Getting a good job today is not easy. You don’t get a job for life and there is no such thing as job security. Many people in our generation grew up seeing their parents and grandparents holding on to their jobs, even if they didn’t really like what they were doing. But things have changed a bit and now people look for more: not only the salary matters!
What might make the difference now is the job environment: enjoying what we do, having fun at work, being allowed to be creative or having a flexible schedule …
And employers have realised that it is good for the companies’ overall mental health as well. Employees who love their work and have a good relationship with their co-workers are more likely to do all they can for the company’s success.
But it is still not easy to find the perfect job.
Now imagine going one step further. Imagine how hard it gets if you have some sort of disability. According to official data, there are over 10 million people with disabilities in Germany, and out of those 7,9 millions are considered severely disabled. Wholesale and retail trade, car repair shops, and accommodation and food service activities are the branches where it is most difficult for people with disabilities to find a job.
But that doesn’t mean it is impossible.
“I was always told you are not going to make it, and I lost my motivation,” Adrian Sinani, a 27 year-old transport aid from Berlin told us. “Now this has changed. I have a job and everything is so much better,” he adds, smiling. Adrian works emptying used clothing containers across the German capital with his colleague Jürgen and has held his job for two years. His employer, Hannes Liebach, trusts him fully and is happy to have him on board. “He is of great help to us,” he said. “He has changed so much since he first arrived here. He brings a lot to the team,” he added. The invisible or variable nature of many disabilities are unknown to many employers, and Liebach admitted it wasn’t easy at first.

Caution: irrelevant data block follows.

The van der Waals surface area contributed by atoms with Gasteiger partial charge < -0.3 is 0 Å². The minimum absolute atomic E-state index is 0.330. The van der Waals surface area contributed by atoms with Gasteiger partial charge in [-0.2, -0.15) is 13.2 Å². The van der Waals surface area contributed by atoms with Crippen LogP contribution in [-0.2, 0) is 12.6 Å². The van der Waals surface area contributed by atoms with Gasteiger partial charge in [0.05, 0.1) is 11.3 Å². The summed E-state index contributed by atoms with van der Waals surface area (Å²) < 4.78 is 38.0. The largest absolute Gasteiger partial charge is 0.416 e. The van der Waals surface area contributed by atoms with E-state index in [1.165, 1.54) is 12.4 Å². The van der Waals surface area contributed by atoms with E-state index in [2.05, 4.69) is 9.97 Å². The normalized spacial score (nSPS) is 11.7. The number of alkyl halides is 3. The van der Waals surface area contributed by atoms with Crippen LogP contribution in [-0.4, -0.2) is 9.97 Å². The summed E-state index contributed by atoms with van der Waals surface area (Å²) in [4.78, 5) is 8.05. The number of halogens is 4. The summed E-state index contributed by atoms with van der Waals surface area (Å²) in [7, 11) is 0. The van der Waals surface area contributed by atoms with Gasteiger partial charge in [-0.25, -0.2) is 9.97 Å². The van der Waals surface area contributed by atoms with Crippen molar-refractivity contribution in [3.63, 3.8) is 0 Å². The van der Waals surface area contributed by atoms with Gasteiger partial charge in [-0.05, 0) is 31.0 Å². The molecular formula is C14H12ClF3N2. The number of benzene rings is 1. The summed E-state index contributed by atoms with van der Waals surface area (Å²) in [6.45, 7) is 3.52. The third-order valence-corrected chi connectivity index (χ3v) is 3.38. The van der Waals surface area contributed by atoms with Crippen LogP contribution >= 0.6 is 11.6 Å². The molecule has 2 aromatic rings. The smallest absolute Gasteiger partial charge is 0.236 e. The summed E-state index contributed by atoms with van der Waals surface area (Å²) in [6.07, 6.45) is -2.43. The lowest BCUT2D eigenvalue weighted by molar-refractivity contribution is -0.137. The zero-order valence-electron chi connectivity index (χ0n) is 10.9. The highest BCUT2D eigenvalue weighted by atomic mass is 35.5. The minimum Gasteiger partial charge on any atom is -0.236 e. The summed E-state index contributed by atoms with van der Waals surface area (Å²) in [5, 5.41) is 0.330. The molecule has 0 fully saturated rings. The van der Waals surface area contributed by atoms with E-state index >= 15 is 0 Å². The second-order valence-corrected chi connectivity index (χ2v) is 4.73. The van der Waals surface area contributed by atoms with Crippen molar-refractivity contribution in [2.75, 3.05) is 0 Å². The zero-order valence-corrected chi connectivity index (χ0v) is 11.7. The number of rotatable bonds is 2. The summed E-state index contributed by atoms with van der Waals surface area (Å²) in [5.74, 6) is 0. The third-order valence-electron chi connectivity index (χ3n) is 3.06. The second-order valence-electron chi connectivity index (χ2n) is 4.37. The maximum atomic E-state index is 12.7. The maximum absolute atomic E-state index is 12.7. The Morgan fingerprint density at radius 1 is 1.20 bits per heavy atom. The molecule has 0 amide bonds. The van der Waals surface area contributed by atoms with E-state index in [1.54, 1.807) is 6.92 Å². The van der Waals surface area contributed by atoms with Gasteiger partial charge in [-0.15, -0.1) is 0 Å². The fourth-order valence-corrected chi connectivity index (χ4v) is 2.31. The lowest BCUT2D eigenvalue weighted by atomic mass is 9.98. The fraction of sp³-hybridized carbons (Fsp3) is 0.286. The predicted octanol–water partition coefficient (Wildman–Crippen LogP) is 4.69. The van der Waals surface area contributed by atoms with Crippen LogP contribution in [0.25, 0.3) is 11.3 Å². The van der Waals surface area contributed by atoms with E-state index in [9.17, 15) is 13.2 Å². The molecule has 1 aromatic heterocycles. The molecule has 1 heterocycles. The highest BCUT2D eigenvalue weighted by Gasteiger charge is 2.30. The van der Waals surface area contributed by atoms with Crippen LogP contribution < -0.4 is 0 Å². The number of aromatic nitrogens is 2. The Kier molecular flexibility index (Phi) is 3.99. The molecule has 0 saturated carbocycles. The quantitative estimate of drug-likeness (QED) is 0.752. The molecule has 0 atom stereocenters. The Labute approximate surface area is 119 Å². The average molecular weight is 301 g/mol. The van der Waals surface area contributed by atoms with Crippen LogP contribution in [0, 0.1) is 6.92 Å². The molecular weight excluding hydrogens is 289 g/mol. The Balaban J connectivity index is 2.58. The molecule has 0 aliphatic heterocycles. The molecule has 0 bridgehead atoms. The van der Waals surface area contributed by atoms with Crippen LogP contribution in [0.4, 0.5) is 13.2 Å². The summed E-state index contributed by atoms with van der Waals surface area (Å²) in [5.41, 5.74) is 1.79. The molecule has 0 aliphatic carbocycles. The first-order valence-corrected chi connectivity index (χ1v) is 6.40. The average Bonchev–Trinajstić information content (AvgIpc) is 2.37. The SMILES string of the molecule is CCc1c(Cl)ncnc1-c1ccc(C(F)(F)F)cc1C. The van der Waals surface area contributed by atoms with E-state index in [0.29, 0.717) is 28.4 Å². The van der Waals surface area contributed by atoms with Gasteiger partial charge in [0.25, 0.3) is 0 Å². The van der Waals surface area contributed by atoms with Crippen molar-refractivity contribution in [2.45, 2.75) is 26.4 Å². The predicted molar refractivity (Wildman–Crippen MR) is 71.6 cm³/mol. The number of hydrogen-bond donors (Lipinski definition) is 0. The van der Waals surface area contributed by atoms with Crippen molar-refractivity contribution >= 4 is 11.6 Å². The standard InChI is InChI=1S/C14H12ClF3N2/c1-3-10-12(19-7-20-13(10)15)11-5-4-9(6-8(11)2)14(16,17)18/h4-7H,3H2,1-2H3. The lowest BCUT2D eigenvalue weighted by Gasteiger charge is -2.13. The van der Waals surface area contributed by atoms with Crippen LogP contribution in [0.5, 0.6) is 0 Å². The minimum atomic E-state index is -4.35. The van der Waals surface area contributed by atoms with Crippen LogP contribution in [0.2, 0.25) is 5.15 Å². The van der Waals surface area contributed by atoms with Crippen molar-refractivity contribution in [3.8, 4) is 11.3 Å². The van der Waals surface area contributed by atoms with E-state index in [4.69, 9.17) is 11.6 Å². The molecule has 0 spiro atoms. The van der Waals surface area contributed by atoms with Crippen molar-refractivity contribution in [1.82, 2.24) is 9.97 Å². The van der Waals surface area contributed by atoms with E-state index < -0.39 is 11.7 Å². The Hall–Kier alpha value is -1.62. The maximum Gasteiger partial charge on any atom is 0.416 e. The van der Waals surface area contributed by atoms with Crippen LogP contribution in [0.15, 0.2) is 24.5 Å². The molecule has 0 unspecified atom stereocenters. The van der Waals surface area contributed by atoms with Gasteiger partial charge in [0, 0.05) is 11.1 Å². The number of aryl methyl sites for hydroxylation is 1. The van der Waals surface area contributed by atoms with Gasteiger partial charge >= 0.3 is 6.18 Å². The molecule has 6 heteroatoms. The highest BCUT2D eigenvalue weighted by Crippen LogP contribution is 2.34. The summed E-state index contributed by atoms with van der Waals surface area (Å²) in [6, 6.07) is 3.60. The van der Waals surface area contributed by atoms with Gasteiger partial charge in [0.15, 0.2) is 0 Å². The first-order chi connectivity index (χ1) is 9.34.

But he and his team partnered with a coaching team – and especially a young psychologist – who assisted them both in the accommodation process. Today he still describes them as “absolute key” to building the relationship his team has with Adrian today. As Adrian, many people with different disabilities make it into the job market every year, but only after pushing through adversity.
In this video, you will see how several young people managed to find their way.
Jörg Schmidt, 37, works as an Application Manager at the IT department at LaGeSo (Landesamt für Gesundheit und Soziales), Berlin. He completed a traineeship there and signed an indefinite contract last year. He feels really proud of himself and thankful to the people who helped him all the way through.
Vivien, who did not want to share her surname, works at a textile recycling company sorting wearable second hand goods. After several bad experiences she is now happy. She is allowed to wear what she wants while at work and she has found a team who values her.
Malik Wels, 25, is doing a traineeship at the Berlin Fire brigade. After trying out several other options, he now says he will fight hard to stay because his biggest dream is to one day be able to drive the fire truck.
The latest official figures in Germany show that 30% of people with disabilities were integrated in the labour market in 2017.
I will quote Adrian to finish:
“It doesn’t matter whether you are disabled or not. You can’t stop fighting”.